Under pressure in the Commons Tuesday, the federal government has committed to “look into options” to compensate Alberta and Saskatchewan producers having to feed cattle they’re prohibited from selling.
Federal Conservative and NDP agriculture critics David Anderson and Ruth Ellen Brosseau separately took the government to task this week over the costs producers have to shoulder after their herds were quarantined over possible exposure to bovine tuberculosis (TB).
As of Wednesday, according to the Canadian Food Inspection Agency, six cattle in a southeastern Alberta herd have so far been confirmed with bovine TB after a cow from the herd turned up TB-positive in September at a U.S. packing plant.
Including that index herd, CFIA said Wednesday, there are now “over 35 premises” under quarantine, mostly in Alberta with “fewer than five” in Saskatchewan.
Anderson, in the Commons Tuesday, said “lives and livelihoods are being destroyed” and producers “need funding to cover the additional feed costs caused by the CFIA’s mandatory quarantine.”
A compensation funding formula has long been available for livestock producers whose herds or flocks are ordered destroyed in outbreaks of reportable diseases such as TB or avian flu, but no such formula is in place to cover costs incurred due to quarantine alone.
Affected producers, Anderson said, also need the CFIA’s response centre to “openly and directly involve producers.”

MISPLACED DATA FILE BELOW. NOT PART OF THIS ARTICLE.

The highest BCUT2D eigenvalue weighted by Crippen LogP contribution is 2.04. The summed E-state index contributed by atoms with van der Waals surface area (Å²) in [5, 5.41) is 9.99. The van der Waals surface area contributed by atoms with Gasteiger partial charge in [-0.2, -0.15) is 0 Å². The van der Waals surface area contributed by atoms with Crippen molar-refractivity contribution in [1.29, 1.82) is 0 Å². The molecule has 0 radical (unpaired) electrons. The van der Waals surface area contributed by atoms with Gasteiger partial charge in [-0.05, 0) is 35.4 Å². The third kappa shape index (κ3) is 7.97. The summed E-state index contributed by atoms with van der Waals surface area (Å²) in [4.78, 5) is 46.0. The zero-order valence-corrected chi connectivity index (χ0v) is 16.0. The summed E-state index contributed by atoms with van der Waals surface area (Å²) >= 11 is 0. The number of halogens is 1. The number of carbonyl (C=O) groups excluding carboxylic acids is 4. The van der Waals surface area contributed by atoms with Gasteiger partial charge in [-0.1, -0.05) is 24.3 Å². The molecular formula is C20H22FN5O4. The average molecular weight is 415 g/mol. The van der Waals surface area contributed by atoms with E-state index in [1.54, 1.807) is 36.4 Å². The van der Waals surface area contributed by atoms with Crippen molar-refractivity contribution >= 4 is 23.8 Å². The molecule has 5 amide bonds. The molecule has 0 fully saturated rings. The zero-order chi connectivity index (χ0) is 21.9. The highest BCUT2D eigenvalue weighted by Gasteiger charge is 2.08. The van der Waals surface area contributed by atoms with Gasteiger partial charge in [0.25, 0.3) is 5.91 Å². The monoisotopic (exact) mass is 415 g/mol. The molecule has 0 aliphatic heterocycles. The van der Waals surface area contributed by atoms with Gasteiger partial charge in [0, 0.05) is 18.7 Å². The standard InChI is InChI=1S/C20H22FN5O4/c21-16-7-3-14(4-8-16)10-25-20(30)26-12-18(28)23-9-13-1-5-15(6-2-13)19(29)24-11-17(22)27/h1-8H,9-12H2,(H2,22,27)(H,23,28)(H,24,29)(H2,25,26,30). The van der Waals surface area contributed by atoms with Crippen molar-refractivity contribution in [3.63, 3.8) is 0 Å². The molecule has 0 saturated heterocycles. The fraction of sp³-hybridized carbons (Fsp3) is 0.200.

Martin Shields, the Tory MP for the southern Alberta riding of Bow River, said in a release Tuesday that local veterinarians should also be called in to help CFIA with testing.
“Many ranchers cannot wait weeks for this process to be completed,” he said. “There are many qualified veterinarians in my riding that could be working under the supervision of CFIA staff.”
Anderson said the governing Liberals on Tuesday prevented MPs from summoning CFIA officials before the Commons standing committee on agriculture.
Agriculture Minister Lawrence MacAulay responded in the Commons Tuesday that he has “asked my department to look into options for providing assistance to ranchers who are under quarantine.”
MacAulay said he has also asked CFIA to “expedite payments for affected herds where cattle have to be destroyed” and to ensure “additional staff to support investigations, including on-farm testing.”
In Tuesday’s committee hearing, Brosseau said, “we heard alarming testimony from beef producers whose herds are under quarantine and are losing thousands of dollars a day.
“It’s outrageous that the Liberals aren’t stepping in with financial help,” she said, alleging it “also appears that the Canadian Food Inspection Agency delayed launching its emergency measures.”
The Tories on Tuesday also called for an expansion of CFIA’s emergency response team to include representation from Agriculture and Agri-Food Canada, Health Canada, trade officials, local cattlemen and industry representatives.
“A central command centre in southeastern Alberta would give ranchers an opportunity to communicate their needs and receive detailed, timely and accurate information,” Anderson said.
CFIA said last week its operations centre in Calgary has been “fully activated” since Oct. 24 and its emergency response plans are “scalable depending on the nature of the event.”
The bovine TB issue, Brosseau said Wednesday, “raises questions about our capacity as a country to deal with this type of crisis.” — AGCanada.com Network